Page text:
‘Tis the season for reboots of childhood favourites for the ’90s kids. Jurassic Park the film introduced the world to the fearsome Tyrannosaurus Rex, its huge scaly size intimidating, but its steely gaze even more so. It made paleontology cool, and back in the days when amusement parks were basically a child’s paradise, it conjured up an amusement park worth an entire summer’s fantasies.
Jurassic World has a fantastic opening, a tribute to the previous films. As eerie string music draws the viewer in, there is an extreme close-up of an egg that starts cracking, and then we can see the diabolic gleam of the creature inside. Yet times have changed, and there is another generation of children visiting this fictional park now. The dinosaur breeding facility gets people in droves, and yet the owners are worried about how they are going to keep the crowds coming. Dinosaurs are as amusing or “boring” as elephants, the film observes. Did you think considering dinosaurs cool was so last decade? Jurassic World comes back with updates that are sure to keep you hooked. In the latest version of this cult dinosaur franchise, the creatures are back, conniving, and thoroughly entertaining. They have even undergone genetic mutations, making them even more fearsome. Modern day conservationist ethics have entered this world too, and the film becomes a fight between the ruthless corporate/military hunters and liberal rescuers.
Behold a pool of swimming dinosaurs fed on sharks (for amusement), a pasture full of the lithe-necked peaceful herbivore Brachiosaurus, whom you can observe from inside a glass bubble vehicle, and an aviary that houses the flying dinosaurs, Pteranodons. Velociraptors are being bred in captivity like a pack of dogs at the facility, with Owen Brady (Chris Pratt) as their alpha trainer. Can dinosaurs, the biggest animals to have roamed the Earth, also be domesticated? (The climax of the film is hinged on this, so I won’t tell you yet.) Two brothers Gray (Ty Simmons) and Zach Mitchell (Nick Robinson) have arrived at the park, to stay with the park operations manager and their aunt Claire Dearing (Bryce Dallas Howard). Predictably, hell breaks loose when their pet project, the dinosaur created to be a hybrid between a Tyrannosaurus Rex and a mysterious other species, manages to dupe its captors and lets itself loose all over the park. Again, predictably, the brothers manage to get themselves into the danger zone, even while all other visitors have been evacuated. Even though the plot and its outcome follows a steady “family movie” formula that Hollywood scriptwriters perhaps have a computer programme to write for them by now, thrills are neverending. The complicated relationship that these evolved humans have with the dinosaurs (have they started listening to their captives, or do they have a mind of their own now?) becomes the central conflict. Jurassic World is yet another Frankenstein-ian allegory: what happens when the gentically modified dinosaur, much bigger, much more powerful, “much crueller” than the other dinosaurs, bred in absolute isolation, that even the latest military technology is no match for, the Indominus Rex, comes back to bring about judgment day?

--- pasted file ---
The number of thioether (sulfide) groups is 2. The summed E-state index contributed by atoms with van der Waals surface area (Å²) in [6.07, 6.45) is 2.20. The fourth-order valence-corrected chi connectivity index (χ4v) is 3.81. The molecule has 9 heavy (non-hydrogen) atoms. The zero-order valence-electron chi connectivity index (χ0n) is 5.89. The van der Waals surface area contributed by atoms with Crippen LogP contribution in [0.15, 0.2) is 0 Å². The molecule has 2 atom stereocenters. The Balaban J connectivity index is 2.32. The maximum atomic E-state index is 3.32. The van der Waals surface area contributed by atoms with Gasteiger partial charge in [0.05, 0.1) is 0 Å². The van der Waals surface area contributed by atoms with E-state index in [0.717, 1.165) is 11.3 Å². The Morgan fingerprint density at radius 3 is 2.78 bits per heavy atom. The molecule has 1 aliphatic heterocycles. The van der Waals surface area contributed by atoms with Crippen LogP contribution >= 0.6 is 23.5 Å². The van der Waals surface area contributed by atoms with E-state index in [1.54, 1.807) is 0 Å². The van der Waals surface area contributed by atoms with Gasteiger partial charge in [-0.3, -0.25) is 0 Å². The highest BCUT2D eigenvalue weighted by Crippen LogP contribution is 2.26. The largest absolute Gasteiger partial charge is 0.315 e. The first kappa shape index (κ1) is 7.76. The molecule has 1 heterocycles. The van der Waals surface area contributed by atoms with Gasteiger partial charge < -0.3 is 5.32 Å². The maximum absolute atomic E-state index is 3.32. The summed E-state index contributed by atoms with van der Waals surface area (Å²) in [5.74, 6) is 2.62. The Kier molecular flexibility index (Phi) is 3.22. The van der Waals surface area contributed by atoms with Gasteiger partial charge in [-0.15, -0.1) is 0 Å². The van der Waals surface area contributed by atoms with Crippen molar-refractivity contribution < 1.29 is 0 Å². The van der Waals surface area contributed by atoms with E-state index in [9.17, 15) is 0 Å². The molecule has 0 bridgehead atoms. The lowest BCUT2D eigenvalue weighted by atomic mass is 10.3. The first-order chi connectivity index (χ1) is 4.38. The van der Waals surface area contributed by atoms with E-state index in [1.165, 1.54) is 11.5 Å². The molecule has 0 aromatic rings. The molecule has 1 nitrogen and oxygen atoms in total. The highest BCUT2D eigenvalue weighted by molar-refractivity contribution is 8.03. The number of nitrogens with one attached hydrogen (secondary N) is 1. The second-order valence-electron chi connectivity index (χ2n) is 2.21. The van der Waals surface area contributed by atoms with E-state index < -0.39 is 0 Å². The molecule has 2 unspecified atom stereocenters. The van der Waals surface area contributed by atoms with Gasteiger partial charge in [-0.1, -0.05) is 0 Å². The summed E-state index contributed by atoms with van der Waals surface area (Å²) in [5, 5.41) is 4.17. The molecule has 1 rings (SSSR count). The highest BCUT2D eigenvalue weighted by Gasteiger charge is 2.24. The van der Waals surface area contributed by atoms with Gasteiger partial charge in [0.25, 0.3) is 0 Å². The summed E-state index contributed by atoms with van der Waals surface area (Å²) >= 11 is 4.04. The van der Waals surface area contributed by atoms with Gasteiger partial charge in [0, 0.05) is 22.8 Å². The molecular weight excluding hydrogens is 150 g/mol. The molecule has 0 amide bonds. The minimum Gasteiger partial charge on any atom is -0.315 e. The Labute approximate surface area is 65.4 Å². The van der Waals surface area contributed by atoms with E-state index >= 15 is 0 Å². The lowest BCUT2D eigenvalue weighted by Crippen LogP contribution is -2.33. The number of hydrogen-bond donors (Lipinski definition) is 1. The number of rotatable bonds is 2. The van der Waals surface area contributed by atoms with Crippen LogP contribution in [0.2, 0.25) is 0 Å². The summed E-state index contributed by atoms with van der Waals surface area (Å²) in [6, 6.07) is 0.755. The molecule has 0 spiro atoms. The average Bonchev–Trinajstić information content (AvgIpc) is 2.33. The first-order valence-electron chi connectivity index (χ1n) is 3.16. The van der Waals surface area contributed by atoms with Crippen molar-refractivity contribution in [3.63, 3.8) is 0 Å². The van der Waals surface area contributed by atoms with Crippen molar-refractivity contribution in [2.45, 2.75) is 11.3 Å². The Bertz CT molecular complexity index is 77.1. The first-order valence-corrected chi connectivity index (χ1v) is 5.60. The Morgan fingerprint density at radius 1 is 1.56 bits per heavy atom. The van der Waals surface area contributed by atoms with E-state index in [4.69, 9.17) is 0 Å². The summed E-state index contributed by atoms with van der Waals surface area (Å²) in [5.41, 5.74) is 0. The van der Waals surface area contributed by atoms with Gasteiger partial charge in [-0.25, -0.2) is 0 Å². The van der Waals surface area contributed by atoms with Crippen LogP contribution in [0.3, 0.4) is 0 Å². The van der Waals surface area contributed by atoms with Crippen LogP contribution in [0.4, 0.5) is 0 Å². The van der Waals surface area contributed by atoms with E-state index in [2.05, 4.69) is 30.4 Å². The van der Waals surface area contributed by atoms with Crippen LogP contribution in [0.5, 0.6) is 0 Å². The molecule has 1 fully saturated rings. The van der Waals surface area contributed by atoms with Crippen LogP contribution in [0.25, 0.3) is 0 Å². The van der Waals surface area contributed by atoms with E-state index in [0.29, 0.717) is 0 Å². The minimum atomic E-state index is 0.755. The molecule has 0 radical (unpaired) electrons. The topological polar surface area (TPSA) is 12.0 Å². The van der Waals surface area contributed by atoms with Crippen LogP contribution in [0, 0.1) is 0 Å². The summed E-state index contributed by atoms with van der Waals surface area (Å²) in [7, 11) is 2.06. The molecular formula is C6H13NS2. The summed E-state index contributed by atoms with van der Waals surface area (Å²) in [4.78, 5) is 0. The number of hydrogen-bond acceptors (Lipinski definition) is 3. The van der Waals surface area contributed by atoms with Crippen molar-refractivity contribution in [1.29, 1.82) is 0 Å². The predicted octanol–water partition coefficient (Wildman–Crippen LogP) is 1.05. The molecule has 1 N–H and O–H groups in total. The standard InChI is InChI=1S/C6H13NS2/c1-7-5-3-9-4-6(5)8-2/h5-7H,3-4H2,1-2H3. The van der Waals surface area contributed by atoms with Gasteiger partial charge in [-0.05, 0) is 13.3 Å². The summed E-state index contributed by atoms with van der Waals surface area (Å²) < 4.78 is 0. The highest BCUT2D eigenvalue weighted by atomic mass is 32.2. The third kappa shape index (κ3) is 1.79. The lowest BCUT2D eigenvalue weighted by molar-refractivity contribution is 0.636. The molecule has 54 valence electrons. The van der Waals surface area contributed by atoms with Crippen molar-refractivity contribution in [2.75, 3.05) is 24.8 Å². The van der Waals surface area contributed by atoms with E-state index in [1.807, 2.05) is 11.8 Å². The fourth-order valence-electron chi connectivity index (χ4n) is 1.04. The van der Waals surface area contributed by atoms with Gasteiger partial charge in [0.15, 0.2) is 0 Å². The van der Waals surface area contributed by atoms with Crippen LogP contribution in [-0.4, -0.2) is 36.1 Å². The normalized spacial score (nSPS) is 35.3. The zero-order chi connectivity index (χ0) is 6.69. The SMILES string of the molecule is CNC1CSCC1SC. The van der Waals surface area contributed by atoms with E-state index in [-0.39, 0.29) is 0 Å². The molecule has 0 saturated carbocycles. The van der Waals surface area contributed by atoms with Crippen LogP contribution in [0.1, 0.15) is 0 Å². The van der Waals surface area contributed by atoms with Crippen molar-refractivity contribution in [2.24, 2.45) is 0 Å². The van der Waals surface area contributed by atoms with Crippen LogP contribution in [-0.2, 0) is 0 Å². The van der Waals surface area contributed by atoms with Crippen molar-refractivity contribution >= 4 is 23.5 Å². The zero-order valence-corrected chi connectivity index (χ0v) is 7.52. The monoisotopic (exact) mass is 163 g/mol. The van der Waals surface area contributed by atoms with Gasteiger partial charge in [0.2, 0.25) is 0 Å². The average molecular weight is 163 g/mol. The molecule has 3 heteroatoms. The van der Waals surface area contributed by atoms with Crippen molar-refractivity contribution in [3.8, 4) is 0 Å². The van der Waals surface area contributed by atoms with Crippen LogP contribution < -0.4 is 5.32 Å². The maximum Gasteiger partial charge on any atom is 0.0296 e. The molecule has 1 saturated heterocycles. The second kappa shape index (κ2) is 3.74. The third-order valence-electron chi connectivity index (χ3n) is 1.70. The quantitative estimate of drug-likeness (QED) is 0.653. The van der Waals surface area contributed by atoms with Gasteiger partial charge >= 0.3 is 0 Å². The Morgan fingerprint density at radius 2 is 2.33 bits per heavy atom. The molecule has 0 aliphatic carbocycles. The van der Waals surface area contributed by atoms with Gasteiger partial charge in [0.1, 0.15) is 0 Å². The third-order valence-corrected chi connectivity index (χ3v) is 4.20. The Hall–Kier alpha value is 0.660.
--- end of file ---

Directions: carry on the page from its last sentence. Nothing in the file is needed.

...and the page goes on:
This film would delight all animal and dinosaur lovers — the Velociraptors bred in captivity have evolved character arcs of their own, and are shown in an almost anthropomorphic light. The script has developed out of previously unfilmed bits of Michael Crichton’s Jurassic Park novels. Irrfan Khan does a good job as the bumbling yet brave facility owner, though he still has that mysterious accent that always appears in his Hollywood films. Tributes to the previous films abound, the gates of the Jurassic Park are literally pushed open at one point. Before all hell breaks loose, Irrfan Khan has a potent warning dialogue, “You can only be happy once you give up control”. Jurassic World is a virtual roller-coaster; I suggest you brave it and take this joyride, and take your kids along, if only to introduce them to another generation of dinosaurs that may have ruled your childhood.